• (Score: 1) by aristarchus on Friday August 22 2014, @08:03AM

        by aristarchus (2645) on Friday August 22 2014, @08:03AM (#84265) Journal

        No BSOD today? Maybe you missed the latest news. And as for flying cars, no way. Most humans cannot deal with the four cardinal directions when piloting a vehicle. Add elevation, and we are going to have fender-benders that crater. Especially if the flying cars are running Microsoft! See

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        • (Score: 3, Interesting) by aristarchus on Friday August 22 2014, @08:06AM

          by aristarchus (2645) on Friday August 22 2014, @08:06AM (#84267) Journal

          See . . . . wait for it! (what happened to my link?) We try again: Windows for Warships [schneier.com] (I use preview this time, like good Soylentil!)

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      • (Score: 3, Interesting) by maxwell demon on Friday August 22 2014, @08:13AM

        by maxwell demon (1608) on Friday August 22 2014, @08:13AM (#84271) Journal

        There are humanoid robots now.

        Well, I guess that depends on what you consider a "humanoid robot." With a loose enough definition of the term, there have been humanoid robots as early as 1770 [wikipedia.org] (it certainly looks more humanoid than whatever you were thinking of).

        What we currently have is robots that very remotely look like humans, but calling them humanoid is a stretch at minimum. Please show me the robot which looks like a human (not just approximately human-shaped, if you don't look too closely), can walk on his legs like a human, and with which you can interact mostly like with a human. Don't know one? Didn't think so.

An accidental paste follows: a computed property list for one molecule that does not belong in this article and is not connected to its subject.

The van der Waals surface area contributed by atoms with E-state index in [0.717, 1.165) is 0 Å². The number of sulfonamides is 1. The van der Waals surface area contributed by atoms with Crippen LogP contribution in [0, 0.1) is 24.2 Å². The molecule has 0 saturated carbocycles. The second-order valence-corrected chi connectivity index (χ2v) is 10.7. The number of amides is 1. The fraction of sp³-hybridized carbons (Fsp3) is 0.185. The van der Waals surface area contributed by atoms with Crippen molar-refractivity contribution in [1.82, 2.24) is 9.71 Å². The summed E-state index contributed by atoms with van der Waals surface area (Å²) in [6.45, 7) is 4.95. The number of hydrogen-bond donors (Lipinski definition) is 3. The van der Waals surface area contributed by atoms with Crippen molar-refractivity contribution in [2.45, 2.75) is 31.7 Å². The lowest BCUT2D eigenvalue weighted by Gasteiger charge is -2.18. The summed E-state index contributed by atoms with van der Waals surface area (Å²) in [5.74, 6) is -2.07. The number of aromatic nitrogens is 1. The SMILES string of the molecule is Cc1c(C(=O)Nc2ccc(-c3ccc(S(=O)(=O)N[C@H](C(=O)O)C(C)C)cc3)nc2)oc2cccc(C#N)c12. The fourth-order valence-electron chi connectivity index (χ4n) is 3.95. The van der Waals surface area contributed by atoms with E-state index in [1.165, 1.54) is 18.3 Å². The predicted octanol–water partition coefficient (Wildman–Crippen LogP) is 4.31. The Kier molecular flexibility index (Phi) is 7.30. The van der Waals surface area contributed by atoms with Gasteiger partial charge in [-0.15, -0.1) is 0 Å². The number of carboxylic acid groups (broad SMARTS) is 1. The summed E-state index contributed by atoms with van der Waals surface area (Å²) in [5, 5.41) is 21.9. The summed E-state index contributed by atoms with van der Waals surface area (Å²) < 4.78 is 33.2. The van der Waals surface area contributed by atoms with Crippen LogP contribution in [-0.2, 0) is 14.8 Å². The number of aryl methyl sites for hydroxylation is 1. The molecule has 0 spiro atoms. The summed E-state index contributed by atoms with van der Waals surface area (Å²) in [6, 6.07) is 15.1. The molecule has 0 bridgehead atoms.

We have no BSOD today

        You think so? [soylentnews.org]

        If you want any of these things though, it's not enough to just live for 20 more years. Put your money where your fucking mouth is and do your part to make them happen!

        And where is your indication that he doesn't do that?

        --
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        • (Score: 0) by Anonymous Coward on Friday August 22 2014, @08:34AM

          by Anonymous Coward on Friday August 22 2014, @08:34AM (#84275)

          And where is your indication that he doesn't do that?

          As the GP seems to complacently say: "All you have to do is live for 20 more years."

        • (Score: 1) by ksarka on Friday August 22 2014, @08:43AM

          by ksarka (2789) on Friday August 22 2014, @08:43AM (#84277)

          We have no BSOD today

          You think so?

          You missed an important part of it:

          We have no BSOD today, if you try to use one of the viable Desktop Linuxes like Ubuntu or Mint.

          [emphasis mine]

          Although if we stay on the Windows are for BSOD's topic - even with the Win 7 I had a lot of trouble with BSOD's when something was happening between the OS, nvidia drivers and flash plugin on firefox - this was really frustrating and provided the usual windows information on the error, a.k.a. nothing to get a grasp on, the only solution I have found to work was to stop using firefox. Or flash - that helped aswell. Never happened with FF Forks though. And never happened on the desktop Linux setup.

          In my experience having Linux for desktop is even better that doing so on laptop - no need for some stupid proprietary wifi drivers that tend to break at least once a year when an update of the system is required.

          • (Score: 2) by urza9814 on Friday August 22 2014, @05:06PM

            by urza9814 (3954) on Friday August 22 2014, @05:06PM (#84415) Journal

            Well, unless they've changed something in 7, Windows systems will never show a BSOD by default anymore, so that's probably why people think those are gone. Unless you change the settings, it'll just directly reboot now.

          • (Score: 2) by cykros on Sunday August 24 2014, @07:36PM

            by cykros (989) on Sunday August 24 2014, @07:36PM (#85040)

            In my experience having Linux for desktop is even better that doing so on laptop - no need for some stupid proprietary wifi drivers that tend to break at least once a year when an update of the system is required.